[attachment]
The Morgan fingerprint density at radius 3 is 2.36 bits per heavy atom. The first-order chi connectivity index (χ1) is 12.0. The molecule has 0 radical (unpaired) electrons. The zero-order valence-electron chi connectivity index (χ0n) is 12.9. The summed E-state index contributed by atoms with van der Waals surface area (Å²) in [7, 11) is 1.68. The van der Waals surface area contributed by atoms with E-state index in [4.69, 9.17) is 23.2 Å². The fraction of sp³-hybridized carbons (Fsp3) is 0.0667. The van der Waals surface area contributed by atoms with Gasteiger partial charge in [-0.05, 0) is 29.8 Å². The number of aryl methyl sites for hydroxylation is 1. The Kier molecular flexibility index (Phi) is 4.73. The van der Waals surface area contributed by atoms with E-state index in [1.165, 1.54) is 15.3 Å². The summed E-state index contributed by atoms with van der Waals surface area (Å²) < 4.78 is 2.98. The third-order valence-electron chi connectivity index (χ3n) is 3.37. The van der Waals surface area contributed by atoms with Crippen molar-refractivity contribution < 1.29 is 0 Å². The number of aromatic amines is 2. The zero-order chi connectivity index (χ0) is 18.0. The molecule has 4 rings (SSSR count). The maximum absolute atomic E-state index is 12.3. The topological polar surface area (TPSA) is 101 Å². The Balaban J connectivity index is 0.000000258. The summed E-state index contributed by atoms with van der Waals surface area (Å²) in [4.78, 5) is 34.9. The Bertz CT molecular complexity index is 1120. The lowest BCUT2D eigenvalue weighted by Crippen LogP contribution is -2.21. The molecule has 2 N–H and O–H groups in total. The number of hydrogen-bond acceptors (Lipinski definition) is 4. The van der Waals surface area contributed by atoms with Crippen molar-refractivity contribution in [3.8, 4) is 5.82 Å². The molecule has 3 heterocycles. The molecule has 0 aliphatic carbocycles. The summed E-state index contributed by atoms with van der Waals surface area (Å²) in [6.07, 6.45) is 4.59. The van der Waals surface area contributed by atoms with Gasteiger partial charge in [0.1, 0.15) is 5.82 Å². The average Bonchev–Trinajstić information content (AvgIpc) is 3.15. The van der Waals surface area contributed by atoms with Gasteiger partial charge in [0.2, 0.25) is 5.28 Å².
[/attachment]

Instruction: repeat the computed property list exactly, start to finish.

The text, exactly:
The Morgan fingerprint density at radius 3 is 2.36 bits per heavy atom. The first-order chi connectivity index (χ1) is 12.0. The molecule has 0 radical (unpaired) electrons. The zero-order valence-electron chi connectivity index (χ0n) is 12.9. The summed E-state index contributed by atoms with van der Waals surface area (Å²) in [7, 11) is 1.68. The van der Waals surface area contributed by atoms with E-state index in [4.69, 9.17) is 23.2 Å². The fraction of sp³-hybridized carbons (Fsp3) is 0.0667. The van der Waals surface area contributed by atoms with Gasteiger partial charge in [-0.05, 0) is 29.8 Å². The number of aryl methyl sites for hydroxylation is 1. The Kier molecular flexibility index (Phi) is 4.73. The van der Waals surface area contributed by atoms with E-state index in [1.165, 1.54) is 15.3 Å². The summed E-state index contributed by atoms with van der Waals surface area (Å²) < 4.78 is 2.98. The third-order valence-electron chi connectivity index (χ3n) is 3.37. The van der Waals surface area contributed by atoms with Crippen molar-refractivity contribution < 1.29 is 0 Å². The number of aromatic amines is 2. The zero-order chi connectivity index (χ0) is 18.0. The molecule has 4 rings (SSSR count). The maximum absolute atomic E-state index is 12.3. The topological polar surface area (TPSA) is 101 Å². The Balaban J connectivity index is 0.000000258. The summed E-state index contributed by atoms with van der Waals surface area (Å²) in [4.78, 5) is 34.9. The Bertz CT molecular complexity index is 1120. The lowest BCUT2D eigenvalue weighted by Crippen LogP contribution is -2.21. The molecule has 2 N–H and O–H groups in total. The number of hydrogen-bond acceptors (Lipinski definition) is 4. The van der Waals surface area contributed by atoms with Crippen molar-refractivity contribution in [3.8, 4) is 5.82 Å². The molecule has 3 heterocycles. The molecule has 0 aliphatic carbocycles. The summed E-state index contributed by atoms with van der Waals surface area (Å²) in [6.07, 6.45) is 4.59. The van der Waals surface area contributed by atoms with Gasteiger partial charge in [0.1, 0.15) is 5.82 Å². The average Bonchev–Trinajstić information content (AvgIpc) is 3.15. The van der Waals surface area contributed by atoms with Gasteiger partial charge in [0.2, 0.25) is 5.28 Å².